invite you to listen to us on great radio stations
across the region on the Radio Oklahoma Network
weekdays- if you missed this morning's Farm News - or
you are in an area where you can't hear it- click
here for this morning's Farm news
from Ron Hays on RON.
Check the Markets!
on RON Markets as heard on K101
with cash and futures reviewed- includes where the Cash
Cattle market stands, the latest Feeder Cattle Markets
have a new market feature on a daily basis-
each afternoon we are posting a recap of that day's
markets as analyzed by Justin Lewis of KIS
here for the report posted yesterday afternoon
around 3:30 PM.
Oklahoma Cash Grain Prices- as reported
by the Oklahoma Dept. of Agriculture.
Cash price for canola was
$7.82 per bushel- based on delivery to Hillsdale
yesterday. The full listing of cash canola bids at
country points in Oklahoma can now be found in the daily
Oklahoma Cash Grain report- linked
Daily Market Wrapup from the Radio
Oklahoma Network with Leslie Smith and Tom Leffler-
analyzing the Futures Markets from the previous Day.
National Daily Feeder & Stocker
Cattle Summary- as prepared by USDA.
National Daily Slaughter Cattle
Summary- as prepared by the USDA.
here is the Daily Volume and Price Summary from
the Texas Cattle Feeders Association.
Latest Farm and Ranch News
Update from Ron Hays of RON
Wednesday, August 13,
Forecast Lower Than Expected Corn Yields and US
Wheat Crop Increased
projected record US corn crop would indicate that
the US Department of Agriculture's corn numbers
are bullish, but one analyst believes its unlikely
the market will trade it. After the release of
monthly crop production report and the monthly
supply demand report, Allendale Analyst
Rich Nelson said USDA's yield
estimate of 167.4 bushels per acre was too low in
being below every single guess of the various 26
analysts surveyed by Reuters Newswire ahead of
this report. The average guess for yields was
"The trade feels very clearly
that yields are much higher than USDA's number
167.4 and this is only one small move in a general
long-term move which will take months for USDA to
actually recognize the true extent of this year's
supply," Nelson said.
estimates for wheat also brought some surprises.
Tom Leffler of Leffler
Commodities said going into the report the
trade guessed the biggest increase in wheat
production would come spring wheat but USDA only
increased production by seven million bushels over
last month. Instead it was hard winter wheat that
made the big increase 26 million bushels over
July. All wheat production increased 38 million
bushels over the July estimate.
also saw the exports increase by 25 million and
feed residual usage increase by 10 million that
did help with the increase in production and it
did allow only a three million bushel increase
into ending stocks for wheat at 663 million,"
Click Here to read more reaction
from Tom Leffler. Click Here for more analysis from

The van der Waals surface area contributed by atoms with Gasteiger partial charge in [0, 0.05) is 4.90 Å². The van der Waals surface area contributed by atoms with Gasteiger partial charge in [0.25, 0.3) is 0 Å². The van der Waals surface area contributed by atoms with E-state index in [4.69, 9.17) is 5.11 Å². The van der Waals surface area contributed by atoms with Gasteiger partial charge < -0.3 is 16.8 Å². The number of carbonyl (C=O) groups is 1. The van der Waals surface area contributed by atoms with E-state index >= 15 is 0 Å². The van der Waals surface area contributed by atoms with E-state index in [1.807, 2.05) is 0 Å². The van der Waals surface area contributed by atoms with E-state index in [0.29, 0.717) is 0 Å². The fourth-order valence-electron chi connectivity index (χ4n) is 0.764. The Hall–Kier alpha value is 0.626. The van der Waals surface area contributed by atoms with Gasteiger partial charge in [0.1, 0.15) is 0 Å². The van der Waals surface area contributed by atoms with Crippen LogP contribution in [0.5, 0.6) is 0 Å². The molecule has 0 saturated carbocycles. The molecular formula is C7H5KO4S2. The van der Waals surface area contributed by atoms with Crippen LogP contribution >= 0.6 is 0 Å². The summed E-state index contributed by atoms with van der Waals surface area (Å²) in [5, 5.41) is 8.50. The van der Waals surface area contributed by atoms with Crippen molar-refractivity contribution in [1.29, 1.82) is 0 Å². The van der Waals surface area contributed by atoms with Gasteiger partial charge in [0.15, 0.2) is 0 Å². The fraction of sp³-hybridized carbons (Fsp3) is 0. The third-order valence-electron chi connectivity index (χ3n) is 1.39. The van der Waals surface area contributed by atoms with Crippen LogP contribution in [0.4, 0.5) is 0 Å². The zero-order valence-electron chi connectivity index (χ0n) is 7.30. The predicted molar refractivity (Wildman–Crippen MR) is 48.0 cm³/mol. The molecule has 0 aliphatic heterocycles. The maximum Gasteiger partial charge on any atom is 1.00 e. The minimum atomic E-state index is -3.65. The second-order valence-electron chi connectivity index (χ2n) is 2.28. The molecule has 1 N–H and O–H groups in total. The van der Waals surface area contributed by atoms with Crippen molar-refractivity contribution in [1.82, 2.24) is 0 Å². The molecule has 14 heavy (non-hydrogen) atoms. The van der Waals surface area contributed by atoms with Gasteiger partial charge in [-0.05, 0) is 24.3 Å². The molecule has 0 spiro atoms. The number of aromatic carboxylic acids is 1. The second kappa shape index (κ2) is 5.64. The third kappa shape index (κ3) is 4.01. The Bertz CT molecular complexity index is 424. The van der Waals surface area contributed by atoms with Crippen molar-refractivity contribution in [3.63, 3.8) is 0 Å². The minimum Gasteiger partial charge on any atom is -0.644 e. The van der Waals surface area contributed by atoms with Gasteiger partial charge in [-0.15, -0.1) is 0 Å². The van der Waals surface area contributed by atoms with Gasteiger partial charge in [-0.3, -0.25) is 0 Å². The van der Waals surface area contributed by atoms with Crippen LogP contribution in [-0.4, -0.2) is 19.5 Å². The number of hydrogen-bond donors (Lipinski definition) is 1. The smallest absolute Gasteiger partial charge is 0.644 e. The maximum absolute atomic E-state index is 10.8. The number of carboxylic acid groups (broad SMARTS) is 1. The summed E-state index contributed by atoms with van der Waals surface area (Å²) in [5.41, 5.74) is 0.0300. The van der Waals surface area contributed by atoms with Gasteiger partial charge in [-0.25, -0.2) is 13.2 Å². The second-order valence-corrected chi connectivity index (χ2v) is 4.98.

appreciate long time supporter and advertiser as
heard on the Radio Oklahoma Ag Network-
Stillwater Milling- joining us
here in 2014 as a Daily Email Sponsor. At the
heart of the Stillwater Milling business are
A&M Feeds- and for almost a century Stillwater
Milling has been providing ranchers with a high
quality feed at the lowest achievable price
consistent with high quality ingredients. A&M
Feed can be found at dealers in Oklahoma,
Arkansas, Kansas and Texas. Click Here to learn more
about Stillwater Milling!
are proud to have KIS
Futures as a regular sponsor of our
daily email update. KIS Futures provides Oklahoma
farmers & ranchers with futures & options
hedging services in the livestock and grain
markets- click here for the free market quote
page they provide us for our
website or call them at 1-800-256-2555- and
their iPhone App, which provides all
electronic futures quotes is available at the App
Store- click here for the KIS Futures App
Forecasts Record Breaking Year for US Corn,
farmers are set to produce a record breaking corn
and soybean crops this year. On Tuesday, the US
Department of Agriculture released its crop
production report forecast. USDA is predicting
America's farmers will produce 14 billion bushels
of corn and 3.8 billion bushels of
most interesting feature of today's World
Agricultural Supply and Demand Estimates Report is
the projected corn yield of 167.4 bushels per
acre," Farm Bureau Deputy Chief Economist
John Anderson said. "That is up
from 165.3 bushels per acre a month ago, which
pushes projected U.S. corn production to just over
14 billion bushels. That's a
lowered ending stocks for 2013 - 2014 by 65
million bushels to 1.181 billion bushels. USDA
increased corn use for ethanol and increased
exports. USDA estimated ending stocks for the 2014
- 2015 crop at 1.808 billion
is not the time for our federal policymakers to be
cutting into the ethanol standard, imposing undue
regulations or going slow on trade agreements,"
said NCGA President Martin
Barbre. "Our farmers are doing their
part, working hard and smart on their farms to
bring in a good crop. It's time Washington removed
obstacles and cleared a path so we can sell
America's biggest and most versatile crop at a
good and fair price."
to the recent to the USDA report, Tom
Buis, CEO of Growth Energy released the
following statement: "It is clear from this report
that the food versus fuel debate
over the U.S. renewable fuel policy can be
put to bed. Our farmers have once again
proven we can produce abundant quantities of high
quality food, feed, fiber and renewable
Crop Output Improves Dramatically in Oklahoma in
2014- A Look at Spring Planted Crops in the State
you zero in on the Oklahoma crop production
numbers for the August Crop Production report-
here's what you see:
production is forecast at 51.0 million
bushels,unchanged from last month and down 52
percent from last year's production. An average
yield of 17.0 bushels per acre is expected from
3.0 million harvested acres.
of corn for grain is forecast at 39.2
million bushels, down 13 percent from last year.